As of a few months ago, I’m no longer on a publish-or-perish academic track. Mozilla gives me the freedom to publish, but no pressure. Coincidentally, the publishing world is at a bit of a crossroads. Some organizations, like USENIX, are increasingly open: all papers are published for the world to see, many talks are videotaped and available openly. Others, like IEEE, are increasingly closed, with tighter and tighter constraints on authors, more paywalls and obstacles to the dissemination of knowledge.
I’ve got increased freedom, so I intend to use it. Starting today, I will not publish nor review papers destined for closed venues. Academic publications should be available for the world to read, to learn from, to build upon. If you’d like me on your program committee, if you’d like me to review a journal publication, if you’d like me to help with a paper, please understand that I will refuse if the conference/journal isn’t truly open. In the short term, this probably means I’ll only work with USENIX, and maybe IACR which appears to be moving towards true open-access.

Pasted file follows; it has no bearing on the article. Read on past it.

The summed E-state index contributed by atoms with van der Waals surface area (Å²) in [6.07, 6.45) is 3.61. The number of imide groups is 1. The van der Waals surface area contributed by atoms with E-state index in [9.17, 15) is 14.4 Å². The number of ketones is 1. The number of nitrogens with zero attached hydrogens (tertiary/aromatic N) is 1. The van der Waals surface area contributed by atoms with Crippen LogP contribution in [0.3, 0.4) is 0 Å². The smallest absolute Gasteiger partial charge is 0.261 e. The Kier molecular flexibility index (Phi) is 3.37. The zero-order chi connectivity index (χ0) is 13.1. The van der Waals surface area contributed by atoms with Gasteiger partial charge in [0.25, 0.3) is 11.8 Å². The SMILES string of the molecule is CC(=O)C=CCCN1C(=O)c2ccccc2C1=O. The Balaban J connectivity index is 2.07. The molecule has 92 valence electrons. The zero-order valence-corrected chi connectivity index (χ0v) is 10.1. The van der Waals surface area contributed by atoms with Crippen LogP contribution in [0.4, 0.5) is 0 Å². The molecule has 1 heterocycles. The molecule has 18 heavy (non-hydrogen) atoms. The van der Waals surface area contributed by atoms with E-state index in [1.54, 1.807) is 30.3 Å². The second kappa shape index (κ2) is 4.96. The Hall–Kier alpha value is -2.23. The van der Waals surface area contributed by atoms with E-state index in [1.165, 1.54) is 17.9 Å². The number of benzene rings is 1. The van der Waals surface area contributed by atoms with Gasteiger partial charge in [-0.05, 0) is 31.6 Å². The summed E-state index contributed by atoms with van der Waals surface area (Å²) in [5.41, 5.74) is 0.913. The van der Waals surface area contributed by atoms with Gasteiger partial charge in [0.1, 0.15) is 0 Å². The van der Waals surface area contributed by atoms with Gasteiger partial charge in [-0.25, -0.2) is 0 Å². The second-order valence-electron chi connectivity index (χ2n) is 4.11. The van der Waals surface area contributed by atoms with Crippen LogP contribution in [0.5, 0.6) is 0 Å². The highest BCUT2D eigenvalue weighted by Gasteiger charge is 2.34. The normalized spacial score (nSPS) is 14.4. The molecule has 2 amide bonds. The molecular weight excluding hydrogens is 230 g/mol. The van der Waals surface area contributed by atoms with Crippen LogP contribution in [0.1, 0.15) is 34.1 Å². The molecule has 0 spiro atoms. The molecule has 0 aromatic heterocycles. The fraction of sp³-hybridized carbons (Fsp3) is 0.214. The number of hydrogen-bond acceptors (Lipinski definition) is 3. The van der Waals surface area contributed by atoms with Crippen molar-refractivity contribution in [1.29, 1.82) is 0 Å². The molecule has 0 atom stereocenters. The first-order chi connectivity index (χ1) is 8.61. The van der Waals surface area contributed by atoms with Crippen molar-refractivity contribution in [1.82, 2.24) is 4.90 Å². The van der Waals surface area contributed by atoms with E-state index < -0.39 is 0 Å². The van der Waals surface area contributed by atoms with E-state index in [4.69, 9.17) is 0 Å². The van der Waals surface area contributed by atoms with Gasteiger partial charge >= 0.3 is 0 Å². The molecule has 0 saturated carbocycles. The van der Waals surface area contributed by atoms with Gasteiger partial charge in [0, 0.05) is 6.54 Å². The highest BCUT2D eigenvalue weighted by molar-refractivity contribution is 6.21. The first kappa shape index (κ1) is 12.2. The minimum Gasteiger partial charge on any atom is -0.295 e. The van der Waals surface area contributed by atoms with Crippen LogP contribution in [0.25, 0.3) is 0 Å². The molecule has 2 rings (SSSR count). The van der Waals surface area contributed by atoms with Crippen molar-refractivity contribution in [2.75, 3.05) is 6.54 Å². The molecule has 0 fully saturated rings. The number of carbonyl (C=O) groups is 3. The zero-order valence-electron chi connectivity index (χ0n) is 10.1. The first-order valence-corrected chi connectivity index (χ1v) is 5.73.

My move isn’t exactly courageous. I have the luxury to make this decision, while many of my colleagues do not. I hope a few tenured professors make this move, though, as they have both the luxury and a good bit more influence than I do. Matt Blaze is starting down this path. Dan Wallach is helping tweak the IEEE approach. All of these efforts are incredibly important.
This is about free dissemination of knowledge. This is the point of the Internet. Academics who stand for discovery and learning should be outraged by the direction most publishers are taking today, and should at the very least encourage those publishers who are doing it well. Hesitating between ACM and USENIX? Go with USENIX. IACR holding a vote on open-access publishing? Make your voice heard.